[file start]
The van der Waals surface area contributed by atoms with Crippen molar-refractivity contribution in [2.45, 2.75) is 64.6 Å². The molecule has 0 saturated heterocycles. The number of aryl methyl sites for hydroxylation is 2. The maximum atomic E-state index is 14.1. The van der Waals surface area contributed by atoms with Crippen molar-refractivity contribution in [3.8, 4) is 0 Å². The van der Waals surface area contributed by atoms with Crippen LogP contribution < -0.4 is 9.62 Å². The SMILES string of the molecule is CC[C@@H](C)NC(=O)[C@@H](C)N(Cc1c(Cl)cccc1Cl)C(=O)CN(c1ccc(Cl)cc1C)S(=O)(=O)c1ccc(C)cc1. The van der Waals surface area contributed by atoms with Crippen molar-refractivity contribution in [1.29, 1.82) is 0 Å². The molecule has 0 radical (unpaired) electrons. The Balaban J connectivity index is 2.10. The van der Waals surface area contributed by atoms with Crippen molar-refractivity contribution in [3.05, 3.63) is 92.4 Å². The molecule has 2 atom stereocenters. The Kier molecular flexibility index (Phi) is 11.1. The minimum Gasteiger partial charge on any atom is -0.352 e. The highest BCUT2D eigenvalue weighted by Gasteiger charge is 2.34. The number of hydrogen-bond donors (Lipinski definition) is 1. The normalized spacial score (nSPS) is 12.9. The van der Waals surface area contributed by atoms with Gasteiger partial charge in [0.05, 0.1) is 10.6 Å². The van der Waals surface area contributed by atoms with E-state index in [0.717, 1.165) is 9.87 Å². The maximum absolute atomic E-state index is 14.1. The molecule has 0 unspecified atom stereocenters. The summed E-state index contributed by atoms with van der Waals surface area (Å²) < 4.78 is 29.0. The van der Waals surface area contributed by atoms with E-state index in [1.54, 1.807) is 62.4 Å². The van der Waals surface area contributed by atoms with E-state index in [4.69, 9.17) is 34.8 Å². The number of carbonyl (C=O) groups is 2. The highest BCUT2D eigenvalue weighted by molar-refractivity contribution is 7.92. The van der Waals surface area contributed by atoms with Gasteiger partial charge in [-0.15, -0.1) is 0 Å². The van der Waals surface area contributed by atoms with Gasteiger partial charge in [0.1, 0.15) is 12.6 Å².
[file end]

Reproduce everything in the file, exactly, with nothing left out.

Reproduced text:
The van der Waals surface area contributed by atoms with Crippen molar-refractivity contribution in [2.45, 2.75) is 64.6 Å². The molecule has 0 saturated heterocycles. The number of aryl methyl sites for hydroxylation is 2. The maximum atomic E-state index is 14.1. The van der Waals surface area contributed by atoms with Crippen molar-refractivity contribution in [3.8, 4) is 0 Å². The van der Waals surface area contributed by atoms with Crippen LogP contribution < -0.4 is 9.62 Å². The SMILES string of the molecule is CC[C@@H](C)NC(=O)[C@@H](C)N(Cc1c(Cl)cccc1Cl)C(=O)CN(c1ccc(Cl)cc1C)S(=O)(=O)c1ccc(C)cc1. The van der Waals surface area contributed by atoms with Crippen molar-refractivity contribution in [1.29, 1.82) is 0 Å². The molecule has 0 radical (unpaired) electrons. The Balaban J connectivity index is 2.10. The van der Waals surface area contributed by atoms with Crippen molar-refractivity contribution in [3.05, 3.63) is 92.4 Å². The molecule has 2 atom stereocenters. The Kier molecular flexibility index (Phi) is 11.1. The minimum Gasteiger partial charge on any atom is -0.352 e. The highest BCUT2D eigenvalue weighted by Gasteiger charge is 2.34. The number of hydrogen-bond donors (Lipinski definition) is 1. The normalized spacial score (nSPS) is 12.9. The van der Waals surface area contributed by atoms with Gasteiger partial charge in [0.05, 0.1) is 10.6 Å². The van der Waals surface area contributed by atoms with E-state index in [0.717, 1.165) is 9.87 Å². The maximum absolute atomic E-state index is 14.1. The molecule has 0 unspecified atom stereocenters. The summed E-state index contributed by atoms with van der Waals surface area (Å²) < 4.78 is 29.0. The van der Waals surface area contributed by atoms with E-state index in [1.54, 1.807) is 62.4 Å². The van der Waals surface area contributed by atoms with E-state index in [4.69, 9.17) is 34.8 Å². The number of carbonyl (C=O) groups is 2. The highest BCUT2D eigenvalue weighted by molar-refractivity contribution is 7.92. The van der Waals surface area contributed by atoms with Gasteiger partial charge in [-0.15, -0.1) is 0 Å². The van der Waals surface area contributed by atoms with Gasteiger partial charge in [0.1, 0.15) is 12.6 Å².